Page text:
....a roller coaster of a ride. The Covid-19 epidemic has been hard on us,mostly because of what it has done to the mail system, world-wide. We have had to postpone our development of the European studio, due to complications brought on by local restrictions, and the move back to Canada that it precipitated. However, things are gearing back to development and production of new sets. The one thing that has not suffered is development of new items, and this has been brisk.
A couple of major new developments have been the decision to begin offering sets with wheel wells to go with them. Some of these will be of obvious advantage, such as with the landing gear set for Eduard's 48th scale Hellcat, and with the set for the Academy F-4s.
The production of both is nearing, but some raw materials are still in extended transit, delaying things in an unpredictable way.
Here is a sample of the nearly completed art for the Hellcat:
The set includes full main landing gear units and everything associated with them, including HybridCAST oleos and three tire options, allowing a choice of various combinations.
The F-4 sets are being finalized (mostly with wheel well fit confirmation) and this set includes the HybridCAST oleos and retractions struts for the main and nose gears, and as a bonus, includes full speedbrakes as well. Retraction struts with lock collars are included as well. 3D printed clear lights are a major plus.
Wheels, of course, are included, and the wheel well walls are a single piece affair replacing Academy's five piece units. Needless to say, the detail limitations of the kit units are beautifully overcome in these sets. Three initial sets are being developed, covering the Academy F-4B/N, F-4J/S and F-4C/D. These are also being drawn to be used with the SWS kits (including their upcoming F-4E), and the old but very much liked Hasegawa kits. Scaling up to 1:32nd scale is slated through the fall.
the F-14 kit is redesigned. It is still designed for the Tamiya kit, but a new casting system has specifically been developed for this set, and is being used in all the others. Much of the assemblies are a 'snapfit' (they are in all of these sets, actually) and this greatly facilitates gluing. The parts stay in place of their own accord, and this greatly eases assembly. This set won't be offering the wheel sells, but does include clear parts for the lights, and includes a nose strut that is there in its full length, and does not use the upper portion of the Tamiya kit.
So, despite the pandemic and the complications that go with it, development at Kazan has not taken it lying down. These sets, among others, will be available shortly.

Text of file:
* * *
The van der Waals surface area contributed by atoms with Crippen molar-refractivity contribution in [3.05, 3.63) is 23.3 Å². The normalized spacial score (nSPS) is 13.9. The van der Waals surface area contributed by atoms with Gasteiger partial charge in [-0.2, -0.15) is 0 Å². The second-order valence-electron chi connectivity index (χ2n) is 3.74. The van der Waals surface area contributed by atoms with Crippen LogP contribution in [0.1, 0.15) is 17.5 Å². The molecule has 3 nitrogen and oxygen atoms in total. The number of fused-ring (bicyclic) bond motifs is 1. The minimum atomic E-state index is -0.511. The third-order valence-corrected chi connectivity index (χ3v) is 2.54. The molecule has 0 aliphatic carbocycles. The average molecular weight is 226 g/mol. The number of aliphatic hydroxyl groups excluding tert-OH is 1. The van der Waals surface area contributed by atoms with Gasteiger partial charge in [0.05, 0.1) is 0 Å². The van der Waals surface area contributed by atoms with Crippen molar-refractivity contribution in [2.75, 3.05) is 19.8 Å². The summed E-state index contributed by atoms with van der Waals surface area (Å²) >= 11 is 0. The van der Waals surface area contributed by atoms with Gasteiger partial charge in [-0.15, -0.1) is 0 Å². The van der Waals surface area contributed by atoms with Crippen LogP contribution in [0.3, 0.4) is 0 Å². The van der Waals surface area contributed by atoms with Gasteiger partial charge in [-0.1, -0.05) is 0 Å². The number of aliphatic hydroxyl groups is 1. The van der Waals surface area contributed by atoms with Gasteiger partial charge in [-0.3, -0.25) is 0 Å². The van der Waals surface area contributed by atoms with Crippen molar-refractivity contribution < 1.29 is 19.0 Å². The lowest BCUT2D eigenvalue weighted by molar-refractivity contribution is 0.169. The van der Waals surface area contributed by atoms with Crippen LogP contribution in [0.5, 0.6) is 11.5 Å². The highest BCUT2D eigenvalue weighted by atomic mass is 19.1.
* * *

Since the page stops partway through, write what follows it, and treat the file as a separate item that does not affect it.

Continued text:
....and are available for immediate shipping. The first review samples have been published by AeroScale and can be seen here:
so....what's a model without a great set of legs?
Essentially, Darwinism tells us that man's age old pursuit of the perfect set of legs is normal and natural! Kazan Model Dynamics proudly introduces an innovative new approach to an aspect of modelling aircraft that often falls well short of the standard of a finished build, and addresses several annoying shortcomings of what is currently available and possible. The manufacturing process culminates in landing gear legs and retraction struts with exposed metal oleos and pistons that look incredibly realistic, have no mould seams, and only require masking. Even the masking is not entirely necessary, as a gentle scraping of any paint applied will remove it without scuffing the metal. Below is our first set, covering the 1:48th scale Eduard Bf 109G-5 and Later.
What you see here is the collection of eight components making up the set. In this photo, the main leg, Part No.1, has the torque links attached, but they are not glued in place. The initial concept, which has been preserved as an integral part of the product's success, required making sure that a buildable product was being sold, and part of this was deemed to be some form of deflection of those that like to use the term 'fiddly' in connection with modelling. The line between 'fiddly' and 'fidelity of detail' is clouded and overlapping, but is often used, and always used in a derogatory way. Our approach to addressing this was to make, wherever possible, any attachment of parts, especially the smaller ones, a 'friction' fit, if not an outright snap fit. This allows for very clean and tidy gluing, as well as greatly easing the process, reaping unsurpassed detail as the main benefit. The parts are still small, but that is a function of scale, and we take no responsibility for that.
Above left (or top photo on your phone) is the Bf 109G, and to the right (below), the P-51D. Both are very similar in concept, but the '109 is a simpler affair. Each Bf 109 gear is made up of four parts (the fourth is the wheel hub, not visible in this shot) and the brake line is cast integrally with the leg. Several ideas were tried; this was by far the best. There is a film inside of the brake line loop and it is very easily removed due to the nature of the resin, which is non-brittle. Actually, without this resin and its pluses, this concept would've died a quick death very early on, because, for one, the torque links would have been impossible to do.
In each of the above two shots, the metal forms the main bearing material, and the resin picks up the rest. The gear was load tested over extended periods of time to 300% finished model weight to ensure that the resin (love that stuff!) resisted creep where bending moments were generated. To top it off, the tests involved resin only prototypes (with no metal) and at 300% weight, the legs themselves bent, but no movement whatsoever was registered where, intuitively, the bending moment should have manifested itself. Of course, the metal that reinforces the gear and replicates the oleo piston prevents the bending that was observed in the tests. The metal extends the length of the leg, but not into the casting block, meaning no metal needs to be cut when assembling and prepping the gear. That would be mean.